WICHITA FALLS, TX (KAUZ) - In 1950, Willie Faye Battle was accepted to was then Midwestern University.
A Booker T. Washington graduate, Battle showed up to register for class for her freshman year, only to be turned away.
"She was denied enrollment because she was African American," said Becky Trammell, with the Wichita County Historical Commission.
Battle and 5 others wanted to make a difference by desegregating Midwestern University.
They filed a court case that went all the way to the Supreme Court and 4 years later made Midwestern the first state university in Texas to desegregate.
Saturday morning, a monument was unveiled at MSU to honor the original 6 students and the first 25 African American students that were integrated in 1954.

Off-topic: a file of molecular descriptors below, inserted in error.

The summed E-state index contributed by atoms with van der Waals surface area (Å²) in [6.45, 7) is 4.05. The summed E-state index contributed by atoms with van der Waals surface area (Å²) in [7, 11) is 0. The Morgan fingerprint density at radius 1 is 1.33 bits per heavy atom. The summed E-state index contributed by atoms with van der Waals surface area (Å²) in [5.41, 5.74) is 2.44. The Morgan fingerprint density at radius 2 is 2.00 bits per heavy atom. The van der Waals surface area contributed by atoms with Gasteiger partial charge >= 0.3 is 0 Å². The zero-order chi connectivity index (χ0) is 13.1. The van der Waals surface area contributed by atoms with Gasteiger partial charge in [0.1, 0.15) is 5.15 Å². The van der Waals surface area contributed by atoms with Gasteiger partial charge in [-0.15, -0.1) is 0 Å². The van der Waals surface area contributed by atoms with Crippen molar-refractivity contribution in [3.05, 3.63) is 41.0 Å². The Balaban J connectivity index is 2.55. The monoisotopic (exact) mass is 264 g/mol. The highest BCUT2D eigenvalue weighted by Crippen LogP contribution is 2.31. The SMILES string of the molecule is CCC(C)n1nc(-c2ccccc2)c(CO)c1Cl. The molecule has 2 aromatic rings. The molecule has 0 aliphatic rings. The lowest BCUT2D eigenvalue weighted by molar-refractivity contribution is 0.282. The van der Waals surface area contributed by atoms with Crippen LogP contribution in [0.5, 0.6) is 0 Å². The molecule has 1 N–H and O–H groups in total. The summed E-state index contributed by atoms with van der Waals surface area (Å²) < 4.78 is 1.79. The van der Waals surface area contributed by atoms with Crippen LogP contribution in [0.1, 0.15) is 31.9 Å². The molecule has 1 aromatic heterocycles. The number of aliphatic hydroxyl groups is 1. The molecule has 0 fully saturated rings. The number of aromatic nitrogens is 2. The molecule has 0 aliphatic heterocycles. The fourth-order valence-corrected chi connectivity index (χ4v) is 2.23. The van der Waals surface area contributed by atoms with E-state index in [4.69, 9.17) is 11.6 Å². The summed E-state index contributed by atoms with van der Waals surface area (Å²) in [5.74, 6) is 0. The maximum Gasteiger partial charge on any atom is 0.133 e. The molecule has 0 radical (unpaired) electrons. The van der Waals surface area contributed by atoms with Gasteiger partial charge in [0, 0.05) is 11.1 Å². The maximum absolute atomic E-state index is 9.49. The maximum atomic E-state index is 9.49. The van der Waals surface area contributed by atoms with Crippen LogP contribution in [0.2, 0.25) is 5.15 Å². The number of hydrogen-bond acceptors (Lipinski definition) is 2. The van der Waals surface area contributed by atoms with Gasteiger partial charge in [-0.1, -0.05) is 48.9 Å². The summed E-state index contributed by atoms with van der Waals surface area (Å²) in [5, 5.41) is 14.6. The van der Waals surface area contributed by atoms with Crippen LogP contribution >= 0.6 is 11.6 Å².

"I am very honored to be out here today," said Trammell.
"We are proud of that fact and we are proud of the men and women that were able to make that happen," said Syretta Green with Midwestern State University.
Sajati Hale-Williams is the granddaughter of Willie Faye Battle and was there Saturday in her honor.
"We are really proud of the legacy that she left us and left right here on campus at Midwestern," said Hale-Williams. "She always put into us that we could be whatever we wanted to be. That we could do whatever we wanted to do. There was no glass ceiling for us. The lord had put in us a purpose to be and do anything that we wanted to do."